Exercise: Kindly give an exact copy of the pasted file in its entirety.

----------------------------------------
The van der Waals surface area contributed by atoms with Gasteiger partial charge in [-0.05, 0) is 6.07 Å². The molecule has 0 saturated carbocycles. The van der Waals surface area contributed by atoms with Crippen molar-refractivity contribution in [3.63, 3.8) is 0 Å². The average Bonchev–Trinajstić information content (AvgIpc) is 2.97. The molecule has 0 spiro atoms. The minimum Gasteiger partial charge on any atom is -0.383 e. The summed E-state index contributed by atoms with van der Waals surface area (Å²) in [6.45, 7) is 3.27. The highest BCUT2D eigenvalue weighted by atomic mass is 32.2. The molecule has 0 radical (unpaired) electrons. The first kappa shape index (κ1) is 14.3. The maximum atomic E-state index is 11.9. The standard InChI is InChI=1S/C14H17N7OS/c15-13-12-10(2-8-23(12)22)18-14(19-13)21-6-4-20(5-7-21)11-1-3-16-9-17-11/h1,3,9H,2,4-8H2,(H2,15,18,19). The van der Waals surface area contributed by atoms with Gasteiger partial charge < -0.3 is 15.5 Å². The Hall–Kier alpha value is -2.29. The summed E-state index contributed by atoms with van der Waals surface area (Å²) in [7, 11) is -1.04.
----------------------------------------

The van der Waals surface area contributed by atoms with Gasteiger partial charge in [-0.05, 0) is 6.07 Å². The molecule has 0 saturated carbocycles. The van der Waals surface area contributed by atoms with Crippen molar-refractivity contribution in [3.63, 3.8) is 0 Å². The average Bonchev–Trinajstić information content (AvgIpc) is 2.97. The molecule has 0 spiro atoms. The minimum Gasteiger partial charge on any atom is -0.383 e. The summed E-state index contributed by atoms with van der Waals surface area (Å²) in [6.45, 7) is 3.27. The highest BCUT2D eigenvalue weighted by atomic mass is 32.2. The molecule has 0 radical (unpaired) electrons. The first kappa shape index (κ1) is 14.3. The maximum atomic E-state index is 11.9. The standard InChI is InChI=1S/C14H17N7OS/c15-13-12-10(2-8-23(12)22)18-14(19-13)21-6-4-20(5-7-21)11-1-3-16-9-17-11/h1,3,9H,2,4-8H2,(H2,15,18,19). The van der Waals surface area contributed by atoms with Gasteiger partial charge < -0.3 is 15.5 Å². The Hall–Kier alpha value is -2.29. The summed E-state index contributed by atoms with van der Waals surface area (Å²) in [7, 11) is -1.04.